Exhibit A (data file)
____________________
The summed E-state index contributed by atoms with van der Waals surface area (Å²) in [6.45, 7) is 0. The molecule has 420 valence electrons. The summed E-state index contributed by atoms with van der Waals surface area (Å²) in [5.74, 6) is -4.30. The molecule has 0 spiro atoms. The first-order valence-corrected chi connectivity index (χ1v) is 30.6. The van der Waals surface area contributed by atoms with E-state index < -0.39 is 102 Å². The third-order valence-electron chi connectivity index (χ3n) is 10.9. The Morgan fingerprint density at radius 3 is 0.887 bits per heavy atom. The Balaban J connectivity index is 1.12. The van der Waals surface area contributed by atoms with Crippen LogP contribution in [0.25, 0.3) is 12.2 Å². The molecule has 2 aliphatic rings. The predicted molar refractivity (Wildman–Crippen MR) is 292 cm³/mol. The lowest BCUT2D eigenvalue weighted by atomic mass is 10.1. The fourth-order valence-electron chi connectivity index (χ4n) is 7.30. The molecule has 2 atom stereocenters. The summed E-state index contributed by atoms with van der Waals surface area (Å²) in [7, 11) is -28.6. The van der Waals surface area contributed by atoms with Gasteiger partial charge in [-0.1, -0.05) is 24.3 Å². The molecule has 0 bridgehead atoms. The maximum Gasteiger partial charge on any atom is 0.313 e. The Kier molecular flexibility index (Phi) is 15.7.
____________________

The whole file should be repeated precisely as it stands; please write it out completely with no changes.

The summed E-state index contributed by atoms with van der Waals surface area (Å²) in [6.45, 7) is 0. The molecule has 420 valence electrons. The summed E-state index contributed by atoms with van der Waals surface area (Å²) in [5.74, 6) is -4.30. The molecule has 0 spiro atoms. The first-order valence-corrected chi connectivity index (χ1v) is 30.6. The van der Waals surface area contributed by atoms with E-state index < -0.39 is 102 Å². The third-order valence-electron chi connectivity index (χ3n) is 10.9. The Morgan fingerprint density at radius 3 is 0.887 bits per heavy atom. The Balaban J connectivity index is 1.12. The van der Waals surface area contributed by atoms with Crippen LogP contribution in [0.25, 0.3) is 12.2 Å². The molecule has 2 aliphatic rings. The predicted molar refractivity (Wildman–Crippen MR) is 292 cm³/mol. The lowest BCUT2D eigenvalue weighted by atomic mass is 10.1. The fourth-order valence-electron chi connectivity index (χ4n) is 7.30. The molecule has 2 atom stereocenters. The summed E-state index contributed by atoms with van der Waals surface area (Å²) in [7, 11) is -28.6. The van der Waals surface area contributed by atoms with Gasteiger partial charge in [-0.1, -0.05) is 24.3 Å². The molecule has 0 bridgehead atoms. The maximum Gasteiger partial charge on any atom is 0.313 e. The Kier molecular flexibility index (Phi) is 15.7.